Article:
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Apr. 13 2009 - 9:23 pm | 109 views | 1 recommendation | 14 comments

Ronald Reagan Is Why We’re Fat

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I’ve had an aversion to ketchup for as long as I began to care about what my food tasted like. Nobody understands it. Everyone I know likes or loves ketchup. Am I a freak? I was the lone ketchup-hater …  until I saw this quote in a New York Times feature discussing not really ketchup, but the design of the Heinz ketchup bottle:

I should come clean here by admitting that I like the glass bottle too, though not the taste of tomato ketchup — Heinz’s or anyone else’s.

via An Icon, Despite Itself – NYTimes.com.

YES! All this time, I thought I was the only anti-ketchup American in existence. I blame this sappy, gloopy, strangely acidic substance for America’s current fatassedness. The brilliant people at This Is Why You’re Fat need to consider this: Ketchup is why we’re fat.

The downfall began, in my opinion, at the hand — and glorious hair — of Ronald Reagan and his administration. Yes, it was the Gipper himself who got us into this fat mess by declaring that ketchup — a product loaded with high fructose corn syrup — is a vegetable, and counts as a serving of such. And this was in lucid, 1981 Ronnie!

This ketchup-as-veg logic tells the children and lesser-concerned eaters of the world this: Something made out of a concentrate, corn syrup and “natural flavors” is healthy for you. Screw broccoli and spinach, I ate ketchup today! Eating four potatoes worth of french fries … not so unhealthy because I dipped it in liquified, processed, sweetened vegetable concentrate!

Think of everything you put ketchup on. Hamburgers, french fries, hot dogs (which, if you use ketchup instead of mustard on and you’re older than 13 years old, you are truly misguided). My point here is that none of these things are healthy, yet ketchup is used upon them. Would you put ketchup on a nice roasted eggplant? Steamed broccoli? A salad? Bzzz.

This all went down while the Cold War raged. If anything, Reagan should have banned ketchup because it was red like the Commies. USA! USA!

Reagan isn’t the only president to try such gimmickry. Bill Clinton later recommended that salsa should be a vegetable, which I suppose is a bit more plausible since it contains chunks of actual vegetables, but still. What does one eat with salsa? Fried tortilla chips. Should we cut Clinton slack because he was busy focusing on other vegetables — mainly, his carrot (Hey-o!). And, to be fair, Reagan’s KetchupGate isn’t as simple as “Reagan did it,” but I’m having fun so deal with it.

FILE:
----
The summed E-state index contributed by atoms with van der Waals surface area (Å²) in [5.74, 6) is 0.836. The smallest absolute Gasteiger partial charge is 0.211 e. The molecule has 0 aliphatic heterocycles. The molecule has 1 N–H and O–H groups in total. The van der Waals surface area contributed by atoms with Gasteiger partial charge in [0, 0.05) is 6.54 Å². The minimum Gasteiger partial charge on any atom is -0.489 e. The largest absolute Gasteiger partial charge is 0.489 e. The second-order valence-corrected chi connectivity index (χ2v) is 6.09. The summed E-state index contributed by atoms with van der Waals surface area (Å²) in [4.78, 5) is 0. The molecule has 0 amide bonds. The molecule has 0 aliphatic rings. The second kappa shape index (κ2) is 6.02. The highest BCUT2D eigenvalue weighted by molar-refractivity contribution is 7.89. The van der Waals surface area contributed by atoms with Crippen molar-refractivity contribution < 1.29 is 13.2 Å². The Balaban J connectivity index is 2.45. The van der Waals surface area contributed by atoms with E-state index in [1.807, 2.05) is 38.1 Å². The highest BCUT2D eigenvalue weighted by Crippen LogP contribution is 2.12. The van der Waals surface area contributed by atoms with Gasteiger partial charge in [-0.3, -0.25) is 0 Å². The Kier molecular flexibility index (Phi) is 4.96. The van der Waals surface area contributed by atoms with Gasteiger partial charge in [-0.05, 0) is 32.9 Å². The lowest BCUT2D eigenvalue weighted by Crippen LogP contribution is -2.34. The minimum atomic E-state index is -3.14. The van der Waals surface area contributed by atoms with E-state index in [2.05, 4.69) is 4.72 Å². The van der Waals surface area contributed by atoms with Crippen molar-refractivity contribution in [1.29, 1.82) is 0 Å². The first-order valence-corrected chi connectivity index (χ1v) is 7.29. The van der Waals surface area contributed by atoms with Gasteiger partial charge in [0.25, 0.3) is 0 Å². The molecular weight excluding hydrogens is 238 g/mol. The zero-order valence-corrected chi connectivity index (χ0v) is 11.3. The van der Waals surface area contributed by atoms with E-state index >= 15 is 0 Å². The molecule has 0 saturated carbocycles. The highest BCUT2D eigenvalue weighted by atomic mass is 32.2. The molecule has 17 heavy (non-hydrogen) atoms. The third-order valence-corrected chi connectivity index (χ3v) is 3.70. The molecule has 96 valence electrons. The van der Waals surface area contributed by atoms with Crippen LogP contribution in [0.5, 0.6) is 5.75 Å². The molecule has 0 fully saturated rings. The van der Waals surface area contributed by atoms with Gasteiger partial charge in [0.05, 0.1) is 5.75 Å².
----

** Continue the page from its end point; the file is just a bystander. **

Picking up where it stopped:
Consider the reverse logic: Cheez Whiz is now a vegetable because people put it on broccoli. Cream of mushroom soup is a vegetable. No, wait: Vitamins are vegetables, because they contain the same nutrients. Idiotic, right? Why is it legitimate the other way around?

Yes, there is hyperbole and unrepentant sarcasm in this post. And sure, one can probably blame high fructose corn syrup — a product in ketchup — and countless other factors other than the tomato sludge for making Americans a bunch of live fat, die young heavy-breathers. But when processed, sugar-added products are considered by our government to be akin to some nutritious-and-natural food that our fine Earth sprouts with a little bit of care, then we’re not only fat — we’re freaking stupid.


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  1. collapse expand

    Ketchup has lycopene: check and mate

  2. collapse expand

    I am fiercely anti-ketchup. Tastes like too-sweet tomato sauce and it often includes high-fructose corn syrup.
    Here is a great mystery of New York: Why do waiters here assume that you want ketchup, but you have to ASK for mustard?

  3. collapse expand

    Haters. Mustard AND Ketchup on a hot dog. Malt vinegar AND ketchup on french fries. The combined powers of two or more condiments are multiplicative, not additive.

    Even better on fries — and only available in about 1 out of 20 Irish Pubs: curry sauce!

  4. collapse expand

    Only it’s not the Heinz kind with the lycopene and other phytochemicals. It’s the less processed, organic kind that can count as a veggie.

  5. collapse expand

    According to Gladwell in the New Yorker, ketchup, specifically Heinz ketchup, is also the only truly perfect food, in regards to taste.

    There is more than Ronnie involved in our cultural addiction to this condiment.

  6. collapse expand

    And whats with people in Chile putting mayonaise on hot dogs? does anyone else do that?
    check this Completo from Serious Eats
    I had one like it in Queens once. totally demented.
    http://www.seriouseats.com/2008/05/snapshots-from-chile-hot-dogs-and-sandwiches.html

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    Oysters. Bone Marrow. Spanish hams. Fish tacos. Shanghai soup dumplings. Sea urchin. Summer tomatoes still warm from the sun. There, my favorite foods are out of the way. To cut to the chase, food is in my genes. My father, grandfather and great grandfather were butchers. I've cooked for fun and pay since I can remember, helping out at my dad's catering company/butcher shop and eventually the catering wing of Zagat's highest-rated restaurant in the country (you've never heard of it). Why am I not a chef or caterer? I'm just too much of a pansy. I didn't want the hours/heat/instability to ruin my love for cooking, so now it's pure recreation. Since ditching the chef idea, I've written for many major news networks and magazines, spanning everything from a blood-soaked Marine invasion into Fallujah to Britney Spears' underwear (lack of, actually) to properly sourcing pork. I hope to share the deliciousness of life with you. Also, pancakes suck.

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